1. ## Simple Factoring

So I have this equation
f" (x) = -2sinx - 4sin2x
My question is what can I factor out of this equation? my guess is - 2sin or is it just -2?? I'm confused....

2. ## Re: Simple Factoring

Recall that sin(2x) = 2sin(x)cos(x)

3. ## Re: Simple Factoring

So I'm asked to find the points of inflection and to discuss the concavity of the graph of the function
In order to do that I know i need to take the first and second derivative... so here's the work that I have so far

- Original Function
f(x) = 2sinx + sin2x

- First Derivative
f' (x) = 2cosx + 2cos2x

- Second Derivative
f" (x) = -2sinx - 4sin2x

I only needed to take up to the second derivative.... if I take the sin2x from 4sin2x and turn it into 2sin(x)cos(x) wouldn't I be taking the third derivative when i only needed to take the second derivative??

4. ## Re: Simple Factoring

In the case of substituting sin(2x) with 2sin(x)cos(x), all we would be using is a trigonometric identity to simplify.

f''(x) = -2sin(x) - 4sin(2x) = -2sin(x) - 4*(2sin(x)cos(x) = -2sin(x) - 8sin(x)cos(x) = -2sin(x) [ 1 + 4cos(x) ]

5. ## Re: Simple Factoring

So to find the inflection points i need to set x equal to zero... heres what i got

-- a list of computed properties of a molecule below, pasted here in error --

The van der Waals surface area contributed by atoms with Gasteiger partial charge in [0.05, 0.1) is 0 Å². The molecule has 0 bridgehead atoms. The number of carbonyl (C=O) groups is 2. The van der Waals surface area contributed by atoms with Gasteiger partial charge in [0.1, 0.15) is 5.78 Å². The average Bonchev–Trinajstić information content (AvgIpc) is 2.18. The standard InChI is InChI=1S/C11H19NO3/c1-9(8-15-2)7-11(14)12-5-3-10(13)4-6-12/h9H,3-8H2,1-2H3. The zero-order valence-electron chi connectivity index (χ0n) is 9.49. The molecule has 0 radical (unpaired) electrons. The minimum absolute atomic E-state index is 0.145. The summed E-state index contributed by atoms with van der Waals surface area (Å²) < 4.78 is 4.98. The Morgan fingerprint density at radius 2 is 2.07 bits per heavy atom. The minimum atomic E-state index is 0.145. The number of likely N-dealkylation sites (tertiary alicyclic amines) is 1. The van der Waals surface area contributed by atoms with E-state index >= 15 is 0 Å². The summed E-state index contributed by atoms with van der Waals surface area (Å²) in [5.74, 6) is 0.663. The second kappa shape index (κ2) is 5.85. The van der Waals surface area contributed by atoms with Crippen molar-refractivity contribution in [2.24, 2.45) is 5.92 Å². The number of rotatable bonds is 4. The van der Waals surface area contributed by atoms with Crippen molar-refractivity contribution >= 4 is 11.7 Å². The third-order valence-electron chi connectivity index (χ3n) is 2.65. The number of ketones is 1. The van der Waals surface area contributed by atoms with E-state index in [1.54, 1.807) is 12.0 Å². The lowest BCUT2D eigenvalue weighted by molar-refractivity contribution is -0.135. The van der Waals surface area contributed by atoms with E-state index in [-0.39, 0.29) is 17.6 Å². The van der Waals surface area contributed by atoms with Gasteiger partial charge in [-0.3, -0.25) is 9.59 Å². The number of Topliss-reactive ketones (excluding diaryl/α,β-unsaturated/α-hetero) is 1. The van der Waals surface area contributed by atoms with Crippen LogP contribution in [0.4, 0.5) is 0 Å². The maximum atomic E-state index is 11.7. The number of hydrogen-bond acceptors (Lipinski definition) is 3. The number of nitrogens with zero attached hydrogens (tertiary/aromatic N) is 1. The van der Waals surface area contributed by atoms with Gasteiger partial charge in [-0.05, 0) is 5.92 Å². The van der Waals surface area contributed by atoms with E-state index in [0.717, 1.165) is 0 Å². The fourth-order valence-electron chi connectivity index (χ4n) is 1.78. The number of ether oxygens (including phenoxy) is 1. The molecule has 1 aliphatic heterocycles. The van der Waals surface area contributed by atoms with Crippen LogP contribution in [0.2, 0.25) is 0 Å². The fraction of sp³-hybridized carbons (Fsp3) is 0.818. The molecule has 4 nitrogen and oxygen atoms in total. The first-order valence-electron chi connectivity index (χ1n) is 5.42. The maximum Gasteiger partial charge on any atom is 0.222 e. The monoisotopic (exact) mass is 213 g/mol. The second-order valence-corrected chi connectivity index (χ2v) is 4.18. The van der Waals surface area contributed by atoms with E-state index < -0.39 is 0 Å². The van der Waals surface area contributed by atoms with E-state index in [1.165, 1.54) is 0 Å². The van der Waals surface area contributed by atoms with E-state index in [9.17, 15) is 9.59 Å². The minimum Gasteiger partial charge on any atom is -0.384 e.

-2sinx = 0
sinx = -2

and the other one is...

1 + 4cos(x) = 0
4cos(x) = 1
cos(x) = -1/4

So when i set both x equal to zero i got sinx = -2 and cos(x) = -1/4
NOW at this point I'm lost.... I'm not familiar with this type of situation... usually i'm used to seeing sinx = 1/2, and i know that equals to Pi/6 and 5Pi/6 in the unit circle and just plug it in a number line and check for concavity... but now i'm confused, what do i do now?

6. ## Re: Simple Factoring

Simple arithmetic error
-2sin(x) = 0
sin(x) = 0 [divide by -2 on both sides]

which makes sense since the zeroes wouldn't change if you were to apply a vertical stretch by a factor of -2.

For cos(x) = -1/4, we know that a solution exists since -1/4 is in [-1,1] so apply cos^-1 to both sides to get your solution.

7. ## Re: Simple Factoring

okay so since sinx = 0, then that corresponds to Pi and 0 in the unit circle
and cosx is equal to -1 and 1? if it is then cos of -1 corresponds to Pi while cos of 1 corresponds to 0... am i right?

8. ## Re: Simple Factoring

okay so since sinx = 0, then that corresponds to Pi and 0 in the unit circle
and cosx is equal to -1 and 1? if it is then cos of -1 corresponds to Pi while cos of 1 corresponds to 0... am i right?

9. ## Re: Simple Factoring

No. [-1,1] is the interval in which cos^-1 is formally defined. For example, if we had cos^-1 = -5, then the solution would not exist. but since -1/4 is in the interval [-1,1], then the solution does exist.